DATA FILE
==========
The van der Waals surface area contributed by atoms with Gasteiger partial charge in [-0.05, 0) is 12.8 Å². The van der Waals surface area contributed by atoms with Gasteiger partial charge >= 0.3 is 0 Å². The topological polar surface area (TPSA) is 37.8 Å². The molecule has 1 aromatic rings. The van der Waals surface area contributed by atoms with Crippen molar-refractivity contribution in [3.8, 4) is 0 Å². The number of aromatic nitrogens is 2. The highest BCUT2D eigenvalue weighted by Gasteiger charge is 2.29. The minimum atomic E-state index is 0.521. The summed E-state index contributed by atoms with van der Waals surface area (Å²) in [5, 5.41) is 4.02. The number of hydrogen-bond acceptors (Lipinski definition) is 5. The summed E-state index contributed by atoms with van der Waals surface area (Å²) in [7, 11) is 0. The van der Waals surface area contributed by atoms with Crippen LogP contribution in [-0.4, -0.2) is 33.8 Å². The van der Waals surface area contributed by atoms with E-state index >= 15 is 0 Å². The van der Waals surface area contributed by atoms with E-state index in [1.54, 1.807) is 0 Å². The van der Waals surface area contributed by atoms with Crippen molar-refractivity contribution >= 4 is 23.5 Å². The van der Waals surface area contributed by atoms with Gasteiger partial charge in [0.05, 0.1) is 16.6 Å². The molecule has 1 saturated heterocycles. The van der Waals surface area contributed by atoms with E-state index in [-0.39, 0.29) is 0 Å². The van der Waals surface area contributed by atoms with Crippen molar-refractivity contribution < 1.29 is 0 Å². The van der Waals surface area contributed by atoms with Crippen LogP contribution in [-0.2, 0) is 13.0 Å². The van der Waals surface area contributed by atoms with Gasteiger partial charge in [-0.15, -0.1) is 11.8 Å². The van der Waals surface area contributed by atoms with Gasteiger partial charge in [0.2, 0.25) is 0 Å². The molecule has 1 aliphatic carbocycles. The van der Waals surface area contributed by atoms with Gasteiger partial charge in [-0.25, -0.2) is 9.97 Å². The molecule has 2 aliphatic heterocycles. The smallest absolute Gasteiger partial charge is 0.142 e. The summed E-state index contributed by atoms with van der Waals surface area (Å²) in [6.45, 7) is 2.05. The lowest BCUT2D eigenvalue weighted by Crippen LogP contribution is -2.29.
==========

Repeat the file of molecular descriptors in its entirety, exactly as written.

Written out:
The van der Waals surface area contributed by atoms with Gasteiger partial charge in [-0.05, 0) is 12.8 Å². The van der Waals surface area contributed by atoms with Gasteiger partial charge >= 0.3 is 0 Å². The topological polar surface area (TPSA) is 37.8 Å². The molecule has 1 aromatic rings. The van der Waals surface area contributed by atoms with Crippen molar-refractivity contribution in [3.8, 4) is 0 Å². The number of aromatic nitrogens is 2. The highest BCUT2D eigenvalue weighted by Gasteiger charge is 2.29. The minimum atomic E-state index is 0.521. The summed E-state index contributed by atoms with van der Waals surface area (Å²) in [5, 5.41) is 4.02. The number of hydrogen-bond acceptors (Lipinski definition) is 5. The summed E-state index contributed by atoms with van der Waals surface area (Å²) in [7, 11) is 0. The van der Waals surface area contributed by atoms with Crippen LogP contribution in [-0.4, -0.2) is 33.8 Å². The van der Waals surface area contributed by atoms with E-state index >= 15 is 0 Å². The van der Waals surface area contributed by atoms with E-state index in [1.54, 1.807) is 0 Å². The van der Waals surface area contributed by atoms with Crippen molar-refractivity contribution >= 4 is 23.5 Å². The van der Waals surface area contributed by atoms with Gasteiger partial charge in [0.05, 0.1) is 16.6 Å². The molecule has 1 saturated heterocycles. The van der Waals surface area contributed by atoms with E-state index in [-0.39, 0.29) is 0 Å². The van der Waals surface area contributed by atoms with Crippen molar-refractivity contribution < 1.29 is 0 Å². The van der Waals surface area contributed by atoms with Crippen LogP contribution in [-0.2, 0) is 13.0 Å². The van der Waals surface area contributed by atoms with Gasteiger partial charge in [-0.15, -0.1) is 11.8 Å². The van der Waals surface area contributed by atoms with Gasteiger partial charge in [0.2, 0.25) is 0 Å². The molecule has 1 aliphatic carbocycles. The van der Waals surface area contributed by atoms with Gasteiger partial charge in [-0.25, -0.2) is 9.97 Å². The molecule has 2 aliphatic heterocycles. The smallest absolute Gasteiger partial charge is 0.142 e. The summed E-state index contributed by atoms with van der Waals surface area (Å²) in [6.45, 7) is 2.05. The lowest BCUT2D eigenvalue weighted by Crippen LogP contribution is -2.29.